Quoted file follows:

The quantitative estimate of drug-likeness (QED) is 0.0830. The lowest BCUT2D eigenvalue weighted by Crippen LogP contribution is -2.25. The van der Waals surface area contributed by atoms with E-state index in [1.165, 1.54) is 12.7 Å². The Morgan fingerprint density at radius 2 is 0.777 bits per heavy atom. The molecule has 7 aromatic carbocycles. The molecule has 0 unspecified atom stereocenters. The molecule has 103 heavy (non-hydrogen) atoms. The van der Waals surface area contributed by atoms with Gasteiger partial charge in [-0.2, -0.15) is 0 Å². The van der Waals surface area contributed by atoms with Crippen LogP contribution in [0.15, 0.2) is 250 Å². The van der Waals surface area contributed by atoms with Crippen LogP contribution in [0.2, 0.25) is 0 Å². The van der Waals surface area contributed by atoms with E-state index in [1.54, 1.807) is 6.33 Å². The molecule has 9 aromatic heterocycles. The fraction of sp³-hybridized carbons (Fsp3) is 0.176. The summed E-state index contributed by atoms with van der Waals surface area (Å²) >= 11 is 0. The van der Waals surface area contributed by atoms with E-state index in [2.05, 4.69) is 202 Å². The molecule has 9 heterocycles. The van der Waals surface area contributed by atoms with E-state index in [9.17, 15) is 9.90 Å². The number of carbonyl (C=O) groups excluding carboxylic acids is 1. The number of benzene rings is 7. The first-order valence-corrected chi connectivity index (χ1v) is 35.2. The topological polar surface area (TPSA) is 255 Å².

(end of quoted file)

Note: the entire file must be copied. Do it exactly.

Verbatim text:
The quantitative estimate of drug-likeness (QED) is 0.0830. The lowest BCUT2D eigenvalue weighted by Crippen LogP contribution is -2.25. The van der Waals surface area contributed by atoms with E-state index in [1.165, 1.54) is 12.7 Å². The Morgan fingerprint density at radius 2 is 0.777 bits per heavy atom. The molecule has 7 aromatic carbocycles. The molecule has 0 unspecified atom stereocenters. The molecule has 103 heavy (non-hydrogen) atoms. The van der Waals surface area contributed by atoms with Gasteiger partial charge in [-0.2, -0.15) is 0 Å². The van der Waals surface area contributed by atoms with Crippen LogP contribution in [0.15, 0.2) is 250 Å². The van der Waals surface area contributed by atoms with Crippen LogP contribution in [0.2, 0.25) is 0 Å². The van der Waals surface area contributed by atoms with E-state index in [1.54, 1.807) is 6.33 Å². The molecule has 9 aromatic heterocycles. The fraction of sp³-hybridized carbons (Fsp3) is 0.176. The summed E-state index contributed by atoms with van der Waals surface area (Å²) >= 11 is 0. The van der Waals surface area contributed by atoms with E-state index in [2.05, 4.69) is 202 Å². The molecule has 9 heterocycles. The van der Waals surface area contributed by atoms with E-state index in [9.17, 15) is 9.90 Å². The number of carbonyl (C=O) groups excluding carboxylic acids is 1. The number of benzene rings is 7. The first-order valence-corrected chi connectivity index (χ1v) is 35.2. The topological polar surface area (TPSA) is 255 Å².